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GAO: SC reactor fuel plant cost rises to $7.7B

Meg Kinnard, Associated Press

COLUMBIA, S.C. (AP) -- The price tag for a South Carolina project intended to turn weapons-grade plutonium into fuel for nuclear reactors has risen by nearly $3 billion, according to the General Accountability Office.

David Trimble, the GAO's natural resources and environment director, said Wednesday in written testimony submitted to a congressional committee that the National Nuclear Security Administration project is now estimated to cost $7.7 billion. In 2008, its cost had been estimated at $4.9 billion.

Trimble also said the project wouldn't be complete until November 2019 — more than three years later than originally expected.

The MOX plant would blend weapons-grade plutonium to create commercial nuclear reactor fuel and would be the first of its kind in the United States. It's being built at the Savannah River Site, a former nuclear bomb plant whose reactors have been shuttered for more than a decade.

The site sits along the South Carolina-Georgia border, and congressional representatives from both states have been vocal in their support of projects there including MOX. In addition to producing commercial reactor fuel, the plant is part of an international nonproliferation effort. Both the United States and Russia have committed to disposing of at least 34 metric tons apiece of weapons-grade plutonium — an amount, according to NNSA, that is enough material for about 17,000 nuclear warheads.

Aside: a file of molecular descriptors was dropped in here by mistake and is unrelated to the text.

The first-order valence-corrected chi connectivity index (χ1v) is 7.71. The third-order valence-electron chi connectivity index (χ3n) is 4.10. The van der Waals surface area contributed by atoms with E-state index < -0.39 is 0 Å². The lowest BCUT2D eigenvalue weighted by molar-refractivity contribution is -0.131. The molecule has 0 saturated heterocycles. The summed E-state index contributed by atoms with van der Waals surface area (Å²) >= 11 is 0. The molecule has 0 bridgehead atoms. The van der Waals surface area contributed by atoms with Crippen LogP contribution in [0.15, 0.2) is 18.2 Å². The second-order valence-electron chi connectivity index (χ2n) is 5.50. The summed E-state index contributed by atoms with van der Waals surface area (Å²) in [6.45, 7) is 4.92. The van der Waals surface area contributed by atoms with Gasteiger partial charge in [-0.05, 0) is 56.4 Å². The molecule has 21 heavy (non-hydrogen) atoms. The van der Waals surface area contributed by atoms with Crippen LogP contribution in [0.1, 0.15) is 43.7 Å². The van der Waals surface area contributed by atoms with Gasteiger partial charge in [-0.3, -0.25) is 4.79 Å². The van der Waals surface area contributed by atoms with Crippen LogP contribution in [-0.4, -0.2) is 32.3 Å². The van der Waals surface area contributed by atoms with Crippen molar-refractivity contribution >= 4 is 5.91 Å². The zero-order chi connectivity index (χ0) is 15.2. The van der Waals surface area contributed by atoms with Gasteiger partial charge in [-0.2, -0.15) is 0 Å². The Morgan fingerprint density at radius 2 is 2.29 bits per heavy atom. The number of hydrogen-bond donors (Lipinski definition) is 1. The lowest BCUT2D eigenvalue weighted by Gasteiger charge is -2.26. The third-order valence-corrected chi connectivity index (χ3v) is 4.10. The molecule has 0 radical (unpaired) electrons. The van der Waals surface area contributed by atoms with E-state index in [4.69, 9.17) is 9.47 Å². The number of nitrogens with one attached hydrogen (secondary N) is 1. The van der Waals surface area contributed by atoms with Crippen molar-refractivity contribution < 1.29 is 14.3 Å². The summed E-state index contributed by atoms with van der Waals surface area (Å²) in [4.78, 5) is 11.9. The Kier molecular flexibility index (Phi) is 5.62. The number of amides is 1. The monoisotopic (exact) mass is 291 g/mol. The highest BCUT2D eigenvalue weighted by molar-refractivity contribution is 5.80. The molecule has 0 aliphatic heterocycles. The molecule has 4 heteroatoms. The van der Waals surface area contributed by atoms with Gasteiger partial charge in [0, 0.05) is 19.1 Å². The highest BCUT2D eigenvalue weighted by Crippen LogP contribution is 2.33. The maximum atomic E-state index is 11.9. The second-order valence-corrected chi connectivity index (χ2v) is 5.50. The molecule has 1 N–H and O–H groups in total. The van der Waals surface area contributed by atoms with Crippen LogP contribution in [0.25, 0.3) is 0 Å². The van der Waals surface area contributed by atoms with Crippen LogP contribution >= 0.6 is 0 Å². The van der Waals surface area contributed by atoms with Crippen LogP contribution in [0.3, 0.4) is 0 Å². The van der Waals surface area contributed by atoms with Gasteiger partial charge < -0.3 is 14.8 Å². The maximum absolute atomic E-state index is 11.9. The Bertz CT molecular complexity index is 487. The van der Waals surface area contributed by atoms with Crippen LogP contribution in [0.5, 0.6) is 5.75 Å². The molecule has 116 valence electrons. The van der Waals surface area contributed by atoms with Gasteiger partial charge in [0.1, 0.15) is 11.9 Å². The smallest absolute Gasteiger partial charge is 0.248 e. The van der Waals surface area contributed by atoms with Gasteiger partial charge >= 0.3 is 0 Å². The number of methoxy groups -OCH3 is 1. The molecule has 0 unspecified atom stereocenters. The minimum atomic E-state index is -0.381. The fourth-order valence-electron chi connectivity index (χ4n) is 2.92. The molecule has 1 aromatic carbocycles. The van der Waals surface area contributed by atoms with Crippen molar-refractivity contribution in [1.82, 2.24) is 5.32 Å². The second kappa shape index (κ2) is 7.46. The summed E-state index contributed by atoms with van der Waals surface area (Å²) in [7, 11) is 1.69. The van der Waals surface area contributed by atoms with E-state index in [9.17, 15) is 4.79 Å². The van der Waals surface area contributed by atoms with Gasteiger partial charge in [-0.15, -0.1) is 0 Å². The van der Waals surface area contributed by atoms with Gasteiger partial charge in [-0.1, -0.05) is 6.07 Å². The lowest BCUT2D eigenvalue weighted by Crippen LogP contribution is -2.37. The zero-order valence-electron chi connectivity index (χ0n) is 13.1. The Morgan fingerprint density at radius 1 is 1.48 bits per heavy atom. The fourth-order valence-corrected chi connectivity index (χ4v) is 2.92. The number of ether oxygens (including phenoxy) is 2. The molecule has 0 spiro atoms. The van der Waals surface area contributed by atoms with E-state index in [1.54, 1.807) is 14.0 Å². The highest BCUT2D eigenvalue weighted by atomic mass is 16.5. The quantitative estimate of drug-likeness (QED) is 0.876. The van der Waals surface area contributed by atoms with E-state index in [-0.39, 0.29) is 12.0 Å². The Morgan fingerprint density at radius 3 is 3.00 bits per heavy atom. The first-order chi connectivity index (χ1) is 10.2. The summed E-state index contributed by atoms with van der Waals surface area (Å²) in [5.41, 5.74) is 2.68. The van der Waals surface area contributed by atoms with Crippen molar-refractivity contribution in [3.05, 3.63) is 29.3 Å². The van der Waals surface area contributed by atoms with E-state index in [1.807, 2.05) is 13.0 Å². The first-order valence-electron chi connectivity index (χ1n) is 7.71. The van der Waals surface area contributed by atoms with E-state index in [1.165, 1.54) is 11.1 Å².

But criticism has swirled around the project, on which construction began in 2007. The MOX plant has been slow to attract customers for the commercial reactor fuel it will produce, although MOX Services has said negotiations are under way with several utility companies interesting in buying the fuel.

The cost increase can be blamed in part on some design problems for critical components, including mechanisms for handling the plutonium inside the plant, Trimble said. Trimble also said that the U.S. Energy Department had tried to improve management of major projects like the MOX plant, but the impact of those efforts wasn't clear.

"As we have reported in the past few years, ongoing major projects continue to experience significant cost increases and schedule delays," Trimble wrote.

He also noted that Energy officials were evaluated cost requests from a contractor and planned to approve a new project baseline cost in September.

NNSA officials did not immediately comment on the report. Watchdog Tom Clements of Friends of the Earth urged federal officials to stop wasting money on the project.

"The years of hard work by public interest groups to terminate funding for the MOX program is paying off," Clements said. "Predictions that MOX costs would spin out of control have proved correct and it is now time for DOE to immediately begin a study for cheaper, safer plutonium disposition alternatives, a so-called Plan B."


Kinnard can be reached at https://twitter.com/MegKinnardAP